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Natick - Local Town Pages

Snoeyink A Key Component For Natick’s Football Team

Jacob Snoeyink (50) played defense at a high level for Natick High’s football team. Snoeyink hopes to continue playing football at the collegiate level next year.

Staff Sports Writer

Jacob Snoeyink could easily be the poster child for how a football captain leads and how a lineman in the trenches handles adversity.
A senior at Natick High, the 6-foot-1, 230-pound Snoeyink has started for two seasons at nose guard and offensive tackle. A Bay State Conference all-star as a junior, the 18-year-old plays both positions aggressively and instinctively. His leadership style and the resiliency he’s shown by playing hurt were prime assets for a football team that was 8-2 at Local Town Pages deadline but out of the running for a Super Bowl berth.
Natick opened the playoffs by downing North Andover, 31-21, but was unable to beat Milford in the quarterfinals, losing, 21-7. 
For Snoeyink, whose goal in the pre-season was to get to the Super Bowl, the loss at Milford was difficult. It stung and it hurt more than his aching shoulder and feet.
Natick’s coach, Mark Mortarelli, didn’t hesitate for a second to praise Snoeyink for his intense and aggressive play, not only during the regular season, but also in the playoffs.
“Jacob played both ways with multiple injuries,’’ Mortarelli said. “He set the tone for his teammates to always put the team first. His ability to play through two painful foot injuries and a shoulder injury has been incredible to watch. He is, without a doubt, one of the toughest kids we’ve had in a long time.’’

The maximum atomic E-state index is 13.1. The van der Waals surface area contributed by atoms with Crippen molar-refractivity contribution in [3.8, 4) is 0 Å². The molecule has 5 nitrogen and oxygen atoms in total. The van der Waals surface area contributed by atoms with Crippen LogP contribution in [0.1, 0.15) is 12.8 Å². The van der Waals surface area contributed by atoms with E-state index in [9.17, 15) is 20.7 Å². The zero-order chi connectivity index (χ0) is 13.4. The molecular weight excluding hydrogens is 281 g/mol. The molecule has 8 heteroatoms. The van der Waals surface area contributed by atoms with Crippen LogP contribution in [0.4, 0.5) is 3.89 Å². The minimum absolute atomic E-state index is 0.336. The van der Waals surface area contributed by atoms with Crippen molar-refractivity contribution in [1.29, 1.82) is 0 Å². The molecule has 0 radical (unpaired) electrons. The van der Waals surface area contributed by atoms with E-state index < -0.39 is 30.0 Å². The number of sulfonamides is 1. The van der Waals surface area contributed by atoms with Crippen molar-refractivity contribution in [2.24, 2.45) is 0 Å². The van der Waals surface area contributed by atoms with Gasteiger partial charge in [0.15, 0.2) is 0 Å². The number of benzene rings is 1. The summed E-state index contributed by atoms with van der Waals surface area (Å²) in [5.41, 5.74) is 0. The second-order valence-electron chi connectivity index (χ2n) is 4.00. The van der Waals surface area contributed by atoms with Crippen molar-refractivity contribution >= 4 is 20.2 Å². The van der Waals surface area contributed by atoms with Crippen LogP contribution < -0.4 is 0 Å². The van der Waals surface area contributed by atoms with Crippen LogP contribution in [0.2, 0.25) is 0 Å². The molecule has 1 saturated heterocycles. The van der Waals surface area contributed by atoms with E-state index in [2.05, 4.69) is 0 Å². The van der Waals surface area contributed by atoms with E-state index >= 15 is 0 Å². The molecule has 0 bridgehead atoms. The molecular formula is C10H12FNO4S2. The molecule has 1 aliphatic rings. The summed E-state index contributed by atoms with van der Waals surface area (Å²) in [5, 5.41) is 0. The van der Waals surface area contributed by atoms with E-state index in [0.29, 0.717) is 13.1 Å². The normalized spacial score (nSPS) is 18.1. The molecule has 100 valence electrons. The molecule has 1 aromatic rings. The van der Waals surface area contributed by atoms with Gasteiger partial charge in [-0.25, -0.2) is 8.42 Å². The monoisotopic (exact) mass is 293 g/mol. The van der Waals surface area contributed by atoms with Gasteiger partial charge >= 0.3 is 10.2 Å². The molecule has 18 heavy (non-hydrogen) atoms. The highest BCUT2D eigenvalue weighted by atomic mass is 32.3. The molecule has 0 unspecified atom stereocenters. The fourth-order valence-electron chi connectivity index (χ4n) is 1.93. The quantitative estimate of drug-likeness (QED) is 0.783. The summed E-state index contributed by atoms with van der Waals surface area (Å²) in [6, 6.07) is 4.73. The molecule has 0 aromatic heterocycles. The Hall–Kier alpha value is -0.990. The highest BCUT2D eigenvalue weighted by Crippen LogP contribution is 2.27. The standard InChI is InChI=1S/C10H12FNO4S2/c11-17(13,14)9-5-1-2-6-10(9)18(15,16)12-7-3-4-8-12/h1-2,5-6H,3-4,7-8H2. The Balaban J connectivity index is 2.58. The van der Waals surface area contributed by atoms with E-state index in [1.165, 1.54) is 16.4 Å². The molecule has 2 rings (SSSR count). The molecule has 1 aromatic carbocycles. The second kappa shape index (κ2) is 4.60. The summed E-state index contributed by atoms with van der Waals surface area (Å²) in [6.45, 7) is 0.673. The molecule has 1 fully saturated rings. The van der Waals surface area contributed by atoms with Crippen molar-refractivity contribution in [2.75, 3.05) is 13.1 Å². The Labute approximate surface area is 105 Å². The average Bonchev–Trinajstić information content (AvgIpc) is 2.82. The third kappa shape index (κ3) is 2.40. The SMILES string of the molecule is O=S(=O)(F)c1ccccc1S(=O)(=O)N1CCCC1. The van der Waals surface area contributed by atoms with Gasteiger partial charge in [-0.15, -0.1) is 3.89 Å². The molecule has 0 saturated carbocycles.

Snoeyink’s immediate reaction after losing was anger. A day after the setback, a different feeling took over.
“I was angry at first,’’ Snoeyink said. “Then I felt hollow. We lost to Milford during the regular season by a point and we wanted to avenge that defeat. After our quarterback (Colby Leblanc) got hurt throwing a TD pass and left the game, it seemed like we lost our momentum after leading, 7-0. We weren’t able to avenge the one-point loss earlier and we were out of the playoffs. It’s an empty feeling. I played hurt but everyone on our offensive line was dealing with injuries.’’
Snoeyink was voted a captain by his teammates and he fulfilled that role magnificently. He does, indeed, lead by example, but he gets vocal when the time is ripe — like giving pre-game and halftime pep talks.
“When a speech is necessary, I’m not afraid to speak up,’’ he emphasized. “I try to help our cause by using the right words. I stress playing hard, competing for one another and to take each repetition responsibly.’’
At halftime against Milford with the score knotted at 7-7, Snoeyink was unable to offer any inspiring words. “I was with the trainer getting my feet wrapped,’’ he revealed.
On dealing with adversity and relying on resiliency, Snoeyink gets an A plus. The “nagging’’ injuries his coach refers to are a dislocated shoulder and turf toe in both feet. None of those injuries caused him to miss any games.
I dislocated my shoulder and dealt with turf toe in my right foot (torn toe ligament) last season,’’ Snoeyink noted. “This year, I’ve had turf toe in my left foot. All three injuries still bother me but I’ve learned to play through the pain. The shoulder injury happened in practice. I just wrap it. As for the toe injuries, I insert a metal plate in my shoes and wrap the toes.’’